Thursday, February 21, 2008

105. FRANK ZAPPA: Any Way The Wind Blows

A detailed analysis of the above Frank Zappa composition, including notated musical examples and my MIDI.

Any Way The Wind Blows (2:56)


Any Way The Wind Blows
LYRICS



NOTES ON THE COMPOSITIONS INCLUDED HEREIN: "ANY WAY THE WIND BLOWS ... is a song I wrote about three years ago when I was considering divorce. If I had never gotten divorced, this piece of trivial nonsense would never have been recorded. It is included in this collection because, in a nutshell, kids, it is ... how shall I say it? ... it is intellectually and emotionally ACCESSIBLE for you. Hah! Maybe it is even right down your alley!

Key of G Major
4/4
Quarter note = ca. 130
There are 92 bars

BARFINDER: The syllable "a-" from the word "a-ny" is on the second beat of Bar 2; the word "blows" is on the first beat of Bar 3.

PERCEIVED INSTRUMENTATION: Vocals, electric guitars, electric bass, piano, vibraphone, kazoo, drums and percussion

Part 1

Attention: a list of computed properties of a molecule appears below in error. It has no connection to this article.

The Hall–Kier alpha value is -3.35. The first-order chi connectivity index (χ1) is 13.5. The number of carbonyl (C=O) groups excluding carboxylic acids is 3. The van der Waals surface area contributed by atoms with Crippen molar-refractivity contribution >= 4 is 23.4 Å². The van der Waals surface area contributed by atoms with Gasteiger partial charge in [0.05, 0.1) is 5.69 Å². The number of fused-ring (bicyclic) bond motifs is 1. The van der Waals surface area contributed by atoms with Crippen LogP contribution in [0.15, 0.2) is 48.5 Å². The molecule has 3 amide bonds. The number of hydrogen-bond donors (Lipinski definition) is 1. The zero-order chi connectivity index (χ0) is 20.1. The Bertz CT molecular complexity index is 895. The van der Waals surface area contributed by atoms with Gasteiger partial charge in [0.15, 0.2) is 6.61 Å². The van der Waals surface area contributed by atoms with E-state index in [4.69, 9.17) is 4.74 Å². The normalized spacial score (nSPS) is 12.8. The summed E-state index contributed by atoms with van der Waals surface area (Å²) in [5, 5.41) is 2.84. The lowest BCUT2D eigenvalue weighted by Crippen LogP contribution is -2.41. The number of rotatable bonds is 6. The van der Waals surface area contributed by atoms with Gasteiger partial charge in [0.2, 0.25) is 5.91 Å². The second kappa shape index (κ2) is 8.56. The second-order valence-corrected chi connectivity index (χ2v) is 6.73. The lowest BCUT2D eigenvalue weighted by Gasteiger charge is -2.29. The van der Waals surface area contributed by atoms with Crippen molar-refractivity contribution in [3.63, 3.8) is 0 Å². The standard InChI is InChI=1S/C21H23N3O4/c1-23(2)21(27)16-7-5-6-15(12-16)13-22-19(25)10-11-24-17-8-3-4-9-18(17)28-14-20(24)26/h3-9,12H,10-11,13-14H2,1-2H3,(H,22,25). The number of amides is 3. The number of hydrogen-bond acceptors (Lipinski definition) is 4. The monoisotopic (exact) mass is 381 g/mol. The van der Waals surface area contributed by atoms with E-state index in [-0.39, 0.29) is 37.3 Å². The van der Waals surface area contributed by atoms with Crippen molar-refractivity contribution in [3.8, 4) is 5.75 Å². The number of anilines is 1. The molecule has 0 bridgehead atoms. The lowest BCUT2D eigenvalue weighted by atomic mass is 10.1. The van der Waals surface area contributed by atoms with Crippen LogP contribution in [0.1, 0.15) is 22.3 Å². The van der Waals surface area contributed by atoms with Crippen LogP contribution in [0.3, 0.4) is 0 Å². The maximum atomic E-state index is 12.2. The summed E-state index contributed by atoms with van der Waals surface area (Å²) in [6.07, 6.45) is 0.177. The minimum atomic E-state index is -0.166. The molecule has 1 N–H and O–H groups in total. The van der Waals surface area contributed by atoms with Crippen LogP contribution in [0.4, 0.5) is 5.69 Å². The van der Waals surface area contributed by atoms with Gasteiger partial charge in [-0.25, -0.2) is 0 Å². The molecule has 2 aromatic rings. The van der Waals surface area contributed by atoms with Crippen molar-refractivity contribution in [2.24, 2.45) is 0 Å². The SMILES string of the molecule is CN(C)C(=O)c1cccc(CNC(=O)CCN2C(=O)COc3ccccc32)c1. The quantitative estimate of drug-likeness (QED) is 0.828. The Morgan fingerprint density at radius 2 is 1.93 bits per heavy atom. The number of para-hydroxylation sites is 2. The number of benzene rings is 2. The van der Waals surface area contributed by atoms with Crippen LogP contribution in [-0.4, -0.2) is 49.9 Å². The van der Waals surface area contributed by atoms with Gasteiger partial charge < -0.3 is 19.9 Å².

Bars 1-2
Quick introduction ... "Any way the wind"

Nice little lick to get things going and which is cleverly used on the "breaks."

Part 2
Bars 3-10
"Blows" ... "'Cause I'm"

Simple, but we love it, don't we, kids? Just I-vi (G Major-E Minor)

Part 3
Bars 11-24
"Through with a-" ... "She is my heart and"

Attention: Bar Counters! Bar 16 is in 2/4. A very nice descending pattern: IV-I6-ii-vi (C-G/B-A Minor-E Minor) repeated until Bar 18 where the vi moves down to a V (D) and returns to G

Part 4
Bars 25-46
"Soul" ... "The wind blows"

Now a word about this strange little guitar break (we are not calling this a "solo") here which starts at Bar 46. Anyone remember Ferrante & Teicher, that fabulous two-piano duo? When we were a kid, our father used their records to demonstrate Magnavox hi-fi's at our music store in Washington, Pennsylvania. For some reason, almost all of their "interpretations" involved one of the two pianists playing the melody -- no matter how delicate or feathery that melody may be -- in octaves near the bottom of the piano. The other guy would then play ridiculous 32nd-note runs starting at the top of the piano -- sounding like a bull elephant playing under a waterfall! In any case, the first two bars of this break crack us up, because it reminds us of that sound! The piano, doubling the guitar part in a very low octave here, triggers this memory every time!

Part 5
Bars 47-68
"Free" to end

Bar 82 is in 2/4.

Next track

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